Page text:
Skip to main content
ABC News
Why We Have U.S.-Ghana at Even Money

Nice goal, boys.

I’ve gotten a couple of e-mails asking why the Soccer Power Index regards the United States as only about even-money in its second-round match against Ghana even though it has the more favorable ranking by some margin — it was 16th in the world in the SPI rankings prior to today’s games, whereas Ghana was 32nd.

The main reason is simply that we assign a home continent advantage bonus to Ghana (and the other African clubs), assuming that playing in your home continent is half as valuable as playing in your home country. I know, the African nations haven’t played very well this year — but they also haven’t been disastrous given injuries, some tough draws, and the fact that none of them were really in top form heading into the tournament. In any event, there’s pretty strong evidence that home-continent advantage exists, both from our research, others’ research, and anecdotal evidence: look how Europe performed in 2008 as opposed to 2004, for instance. A relative handful of matches aren’t really enough to undo that. But if you did remove the home-continent advantage bonus, the United States would be 60-40 favorites. (Hypothetically, if the game were played on U.S. soil, we’d be 79 percent favorites to advance, and if it were played on Ghanian turf, just 37 percent; home field advantage is very important in international football.)

The other reason is that, while the United States has a considerably stronger attack/offense rating (2.32 rather than 1.44; the numbers roughly correspond to the number of goals that would be scored against the 75th strongest team in the world on neutral turf), Ghana’s defense rating is stronger (0.80 versus 1.03; lower numbers are better in this case). SPI’s win probability estimates are not completely linear and what we’ve found is that the defense rating tends to be somewhat more important in games played against teams in the top several tiers of international football, which describes most every team that will play in the knockout stages unless New Zealand somehow makes it.

And this is not a very defensively-minded U.S. club: we’re a fit, uptempo, attacking team, which makes for really exciting soccer — but also one that can concede a lot of good opportunities to opponents, whereas it’s typically been some of the stodgier, more conservative sides that overachieve in the knockout stages. I don’t think we should change a thing, by the way, as the differences are quite minor mathematically speaking, but this is something that could come into play at the margins.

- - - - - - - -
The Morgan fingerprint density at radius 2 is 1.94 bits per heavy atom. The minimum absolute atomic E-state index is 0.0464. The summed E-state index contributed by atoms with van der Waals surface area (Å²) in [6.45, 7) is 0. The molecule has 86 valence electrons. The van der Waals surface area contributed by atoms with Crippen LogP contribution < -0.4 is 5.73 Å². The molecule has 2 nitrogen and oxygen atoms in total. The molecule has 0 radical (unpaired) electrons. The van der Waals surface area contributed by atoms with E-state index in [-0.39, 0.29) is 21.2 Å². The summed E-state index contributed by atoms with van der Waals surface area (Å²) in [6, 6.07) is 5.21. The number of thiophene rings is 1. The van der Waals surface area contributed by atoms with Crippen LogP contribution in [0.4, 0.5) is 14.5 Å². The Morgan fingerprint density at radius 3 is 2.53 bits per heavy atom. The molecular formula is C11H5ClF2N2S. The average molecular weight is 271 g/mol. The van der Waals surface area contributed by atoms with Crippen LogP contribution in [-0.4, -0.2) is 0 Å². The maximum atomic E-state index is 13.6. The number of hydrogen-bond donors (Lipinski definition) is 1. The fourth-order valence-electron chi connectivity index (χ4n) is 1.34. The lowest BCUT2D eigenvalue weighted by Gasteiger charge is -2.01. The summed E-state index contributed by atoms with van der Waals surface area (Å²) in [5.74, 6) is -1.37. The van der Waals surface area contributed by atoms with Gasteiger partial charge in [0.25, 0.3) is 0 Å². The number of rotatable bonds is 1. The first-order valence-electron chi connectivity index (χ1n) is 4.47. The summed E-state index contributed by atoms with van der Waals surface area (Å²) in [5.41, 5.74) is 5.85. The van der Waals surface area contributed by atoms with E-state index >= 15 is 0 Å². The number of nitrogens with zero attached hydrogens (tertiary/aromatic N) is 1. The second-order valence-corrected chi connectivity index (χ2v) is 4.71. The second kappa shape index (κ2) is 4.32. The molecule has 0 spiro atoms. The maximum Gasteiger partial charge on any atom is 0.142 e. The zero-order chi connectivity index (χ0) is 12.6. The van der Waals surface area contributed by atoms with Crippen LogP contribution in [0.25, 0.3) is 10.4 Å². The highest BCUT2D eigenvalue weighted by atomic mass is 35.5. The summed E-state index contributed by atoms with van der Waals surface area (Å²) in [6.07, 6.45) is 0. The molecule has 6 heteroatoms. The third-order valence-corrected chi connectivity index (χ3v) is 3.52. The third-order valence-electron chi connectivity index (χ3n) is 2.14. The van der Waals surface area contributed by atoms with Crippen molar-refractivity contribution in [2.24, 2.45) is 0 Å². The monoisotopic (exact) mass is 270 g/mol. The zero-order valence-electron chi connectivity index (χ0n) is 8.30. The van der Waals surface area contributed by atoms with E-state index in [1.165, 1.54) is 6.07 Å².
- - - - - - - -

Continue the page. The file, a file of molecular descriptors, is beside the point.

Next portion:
SPI is a pretty blunt instrument, so if someone wanted to make the case that there’s a clear favorite here, I probably wouldn’t debate them. For instance, it only “knows” via indirect evidence that Michael Essien is injured for Ghana. It assumes that the same basic strengths and weaknesses that apply in the first 90 minutes carry forward to extra time, when in fact our strong fitness could give us an advantage there. And although it doesn’t assume that penalty kicks are random — there is actually a decent amount of skill there, from what we’ve found — it does so in a fairly indirect way, and won’t know for instance that Landon Donovan has a reputation as a very strong penalty-taker and Tim Howard a very strong penalty-saver.

Still, from the football I watched in this tournament, I had the impression that the U.S. and Ghana played about equally well: the U.S. got 5 points out of its group to Ghana’s 4, but their group was somewhat tougher. Both teams had one really poor half — the first half against Slovenia for us, the second half against Australia for Ghana, when they failed to score against 10 men — but otherwise played quite solidly, without exactly making it look easy.

Undoubtedly, however, these are benchmark games for the United States. It’s not easy to beat Ghana in a World Cup played in Africa, and it’s certainly not easy to beat a team playing as well as Uruguay should we get them in the quarterfinal. But these are the kinds of matches we’ll have to start winning, and with some consistency, if we’re going to progress into the next tier of international football.


Nate Silver founded and was the editor in chief of FiveThirtyEight.